In the second book of the Played in Britain series, stadium expert Simon Inglis recalls the life and work of Archibald Leitch, the Scottish engineer whose designs were to football what Frank Matcham was to theatre. Millions of spectators sat or stood in Leitch's structures, built for such famous clubs as Arsenal, Manchester United, Everton, Tottenham, Chelsea, Aston Villa and Glasgow Rangers. But while his pedimented gables and criss-cross steelwork balconies formed a recognisable and much-admired style, Leitch remained virtually unknown during his lifetime. Moreover, following the modernisation of stadiums brought on by the Hillsborough disaster, only a handful of his buildings survive, the listed stand and pavilion at Fulham's Craven Cottage in London being perhaps the best known. In this long overdue and affectionate study of Leitch's major works, Inglis seeks to engineer what little information survives into a fascinating account of the man who defined the distinctive look of British football grounds during the first half of the 20th Century.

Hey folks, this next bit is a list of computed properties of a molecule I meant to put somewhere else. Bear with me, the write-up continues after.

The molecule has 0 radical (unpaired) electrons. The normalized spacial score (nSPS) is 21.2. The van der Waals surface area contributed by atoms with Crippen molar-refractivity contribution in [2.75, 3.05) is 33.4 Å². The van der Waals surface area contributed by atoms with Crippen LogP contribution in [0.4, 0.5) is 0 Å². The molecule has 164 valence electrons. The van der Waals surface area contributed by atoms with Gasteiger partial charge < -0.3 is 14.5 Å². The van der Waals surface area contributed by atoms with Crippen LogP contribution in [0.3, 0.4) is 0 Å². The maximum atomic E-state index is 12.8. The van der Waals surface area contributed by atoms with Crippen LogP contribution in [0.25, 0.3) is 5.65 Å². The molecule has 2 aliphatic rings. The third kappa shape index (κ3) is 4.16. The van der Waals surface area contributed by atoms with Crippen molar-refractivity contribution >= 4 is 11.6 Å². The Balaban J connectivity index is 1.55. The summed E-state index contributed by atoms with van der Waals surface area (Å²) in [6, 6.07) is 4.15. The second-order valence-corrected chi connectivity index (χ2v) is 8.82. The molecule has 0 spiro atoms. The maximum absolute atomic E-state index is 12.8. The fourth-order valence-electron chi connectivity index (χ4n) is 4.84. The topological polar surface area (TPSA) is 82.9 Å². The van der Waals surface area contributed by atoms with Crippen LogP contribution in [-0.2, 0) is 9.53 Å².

Simon Inglis is Britain's foremost expert on football stadia and is the author of Football Stadiums of Britain (Harper Collins) and Sightlines (Yellow Jersey). He has also written the official history of Aston Villa FC.